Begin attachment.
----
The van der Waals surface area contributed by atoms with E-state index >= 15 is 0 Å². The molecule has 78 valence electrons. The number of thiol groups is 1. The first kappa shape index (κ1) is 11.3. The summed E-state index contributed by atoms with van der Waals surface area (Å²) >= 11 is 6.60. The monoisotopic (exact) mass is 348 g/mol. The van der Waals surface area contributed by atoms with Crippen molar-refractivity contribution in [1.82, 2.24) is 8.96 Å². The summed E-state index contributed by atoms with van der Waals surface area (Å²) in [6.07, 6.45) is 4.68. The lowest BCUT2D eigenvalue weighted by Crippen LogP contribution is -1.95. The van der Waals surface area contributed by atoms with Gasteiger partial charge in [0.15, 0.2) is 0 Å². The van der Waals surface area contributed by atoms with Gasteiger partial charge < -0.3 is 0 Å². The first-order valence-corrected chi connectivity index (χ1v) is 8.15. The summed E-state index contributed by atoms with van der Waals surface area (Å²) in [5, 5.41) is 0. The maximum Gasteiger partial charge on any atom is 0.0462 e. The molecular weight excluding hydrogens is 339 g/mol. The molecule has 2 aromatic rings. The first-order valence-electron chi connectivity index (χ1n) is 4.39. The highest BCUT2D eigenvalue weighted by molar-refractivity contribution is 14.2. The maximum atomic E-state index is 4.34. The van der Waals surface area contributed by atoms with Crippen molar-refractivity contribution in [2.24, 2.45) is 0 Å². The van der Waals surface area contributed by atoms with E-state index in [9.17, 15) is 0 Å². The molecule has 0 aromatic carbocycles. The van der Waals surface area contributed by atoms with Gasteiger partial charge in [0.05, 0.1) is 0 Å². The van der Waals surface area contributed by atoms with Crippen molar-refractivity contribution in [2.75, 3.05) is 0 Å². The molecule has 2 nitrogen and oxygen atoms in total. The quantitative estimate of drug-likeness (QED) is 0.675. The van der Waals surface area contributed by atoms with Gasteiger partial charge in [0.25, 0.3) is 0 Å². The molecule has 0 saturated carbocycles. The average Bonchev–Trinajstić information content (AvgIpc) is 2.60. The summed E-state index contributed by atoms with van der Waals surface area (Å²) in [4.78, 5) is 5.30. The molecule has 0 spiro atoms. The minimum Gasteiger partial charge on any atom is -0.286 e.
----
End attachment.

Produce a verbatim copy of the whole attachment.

The van der Waals surface area contributed by atoms with E-state index >= 15 is 0 Å². The molecule has 78 valence electrons. The number of thiol groups is 1. The first kappa shape index (κ1) is 11.3. The summed E-state index contributed by atoms with van der Waals surface area (Å²) >= 11 is 6.60. The monoisotopic (exact) mass is 348 g/mol. The van der Waals surface area contributed by atoms with Crippen molar-refractivity contribution in [1.82, 2.24) is 8.96 Å². The summed E-state index contributed by atoms with van der Waals surface area (Å²) in [6.07, 6.45) is 4.68. The lowest BCUT2D eigenvalue weighted by Crippen LogP contribution is -1.95. The van der Waals surface area contributed by atoms with Gasteiger partial charge in [0.15, 0.2) is 0 Å². The van der Waals surface area contributed by atoms with Gasteiger partial charge < -0.3 is 0 Å². The first-order valence-corrected chi connectivity index (χ1v) is 8.15. The summed E-state index contributed by atoms with van der Waals surface area (Å²) in [5, 5.41) is 0. The maximum Gasteiger partial charge on any atom is 0.0462 e. The molecular weight excluding hydrogens is 339 g/mol. The molecule has 2 aromatic rings. The first-order valence-electron chi connectivity index (χ1n) is 4.39. The highest BCUT2D eigenvalue weighted by molar-refractivity contribution is 14.2. The maximum atomic E-state index is 4.34. The van der Waals surface area contributed by atoms with Crippen molar-refractivity contribution in [2.24, 2.45) is 0 Å². The van der Waals surface area contributed by atoms with E-state index in [9.17, 15) is 0 Å². The molecule has 0 aromatic carbocycles. The van der Waals surface area contributed by atoms with Gasteiger partial charge in [0.05, 0.1) is 0 Å². The van der Waals surface area contributed by atoms with Crippen molar-refractivity contribution in [2.75, 3.05) is 0 Å². The molecule has 2 nitrogen and oxygen atoms in total. The quantitative estimate of drug-likeness (QED) is 0.675. The van der Waals surface area contributed by atoms with Gasteiger partial charge in [0.25, 0.3) is 0 Å². The molecule has 0 saturated carbocycles. The average Bonchev–Trinajstić information content (AvgIpc) is 2.60. The summed E-state index contributed by atoms with van der Waals surface area (Å²) in [4.78, 5) is 5.30. The molecule has 0 spiro atoms. The minimum Gasteiger partial charge on any atom is -0.286 e.